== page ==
chess move in which the king moves 2 squares toward a rook, while the rook moves to the square passed over by the king

Castling is a special move in chess that uses both a rook and the king. In castling, the king is moved two squares toward the rook, and the rook moves past the king to the square right next to the king.

White is castling on the queenside. The bottom image shows White's position after castling.
A chess castling move

Castling takes one move, and is the only way for a player to move two of his own pieces on the same move. Castling can be done on either side of the board.

Rules for castling change

Castling is only possible if each of the following things are true:

  • Neither the king nor the rook being used to castle have moved in the game.
  • The king is not in check, and is not moving into check or through check. (It is okay if the rook is being attacked, though).
  • There are no pieces between the king and the rook.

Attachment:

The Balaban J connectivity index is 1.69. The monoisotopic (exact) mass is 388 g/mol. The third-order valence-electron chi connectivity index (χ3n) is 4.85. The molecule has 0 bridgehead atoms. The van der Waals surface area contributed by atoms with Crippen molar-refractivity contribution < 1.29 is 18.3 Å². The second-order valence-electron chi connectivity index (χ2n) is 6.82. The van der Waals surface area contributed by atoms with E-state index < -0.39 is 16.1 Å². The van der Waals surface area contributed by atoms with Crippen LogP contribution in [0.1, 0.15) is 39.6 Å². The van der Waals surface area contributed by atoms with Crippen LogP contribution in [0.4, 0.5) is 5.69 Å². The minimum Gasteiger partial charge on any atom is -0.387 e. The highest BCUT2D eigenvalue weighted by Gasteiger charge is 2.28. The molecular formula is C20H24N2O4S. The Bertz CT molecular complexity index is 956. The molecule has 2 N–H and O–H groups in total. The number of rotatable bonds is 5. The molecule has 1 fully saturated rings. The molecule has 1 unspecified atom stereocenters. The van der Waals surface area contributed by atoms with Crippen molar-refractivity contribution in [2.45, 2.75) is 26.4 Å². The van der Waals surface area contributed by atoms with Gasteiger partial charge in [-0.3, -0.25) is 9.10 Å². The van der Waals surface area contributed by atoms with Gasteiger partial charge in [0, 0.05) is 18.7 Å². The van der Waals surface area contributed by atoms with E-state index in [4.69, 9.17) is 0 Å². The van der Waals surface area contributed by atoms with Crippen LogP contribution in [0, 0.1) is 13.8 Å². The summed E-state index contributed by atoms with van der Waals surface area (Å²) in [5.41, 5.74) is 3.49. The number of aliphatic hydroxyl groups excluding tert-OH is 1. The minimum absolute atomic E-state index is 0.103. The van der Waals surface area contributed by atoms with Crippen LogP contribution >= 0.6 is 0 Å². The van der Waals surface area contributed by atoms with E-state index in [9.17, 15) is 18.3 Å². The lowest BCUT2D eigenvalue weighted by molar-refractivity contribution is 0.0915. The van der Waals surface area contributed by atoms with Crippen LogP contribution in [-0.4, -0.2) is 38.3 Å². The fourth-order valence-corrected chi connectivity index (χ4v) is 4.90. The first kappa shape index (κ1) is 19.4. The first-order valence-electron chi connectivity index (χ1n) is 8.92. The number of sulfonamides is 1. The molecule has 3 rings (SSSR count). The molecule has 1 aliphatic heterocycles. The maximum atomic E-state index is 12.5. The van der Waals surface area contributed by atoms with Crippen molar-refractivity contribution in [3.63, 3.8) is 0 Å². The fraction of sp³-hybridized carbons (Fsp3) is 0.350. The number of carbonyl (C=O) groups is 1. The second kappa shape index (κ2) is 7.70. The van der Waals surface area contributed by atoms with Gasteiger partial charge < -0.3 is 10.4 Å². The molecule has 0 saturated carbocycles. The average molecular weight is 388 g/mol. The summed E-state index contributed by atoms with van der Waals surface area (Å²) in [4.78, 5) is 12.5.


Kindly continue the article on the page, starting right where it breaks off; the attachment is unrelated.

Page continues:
Benefits of castling change

Good players castle in most of their games. It is normally a good idea because it often moves the king into a safer place. The middle of the board is normally not a safe place for the king to be in the game. Castling also makes it easier to get the rook into the game. Castling king-side is generally viewed as being safer, and is more common than castling on the Q-side.

Castling was part of the changes made to the original version of chess. As the power of the pieces were increased, the kings had to be given a means of escape. Instead of being in the heat of battle, they needed to be tucked safely away. These changes were made in the 15th century (see history of chess).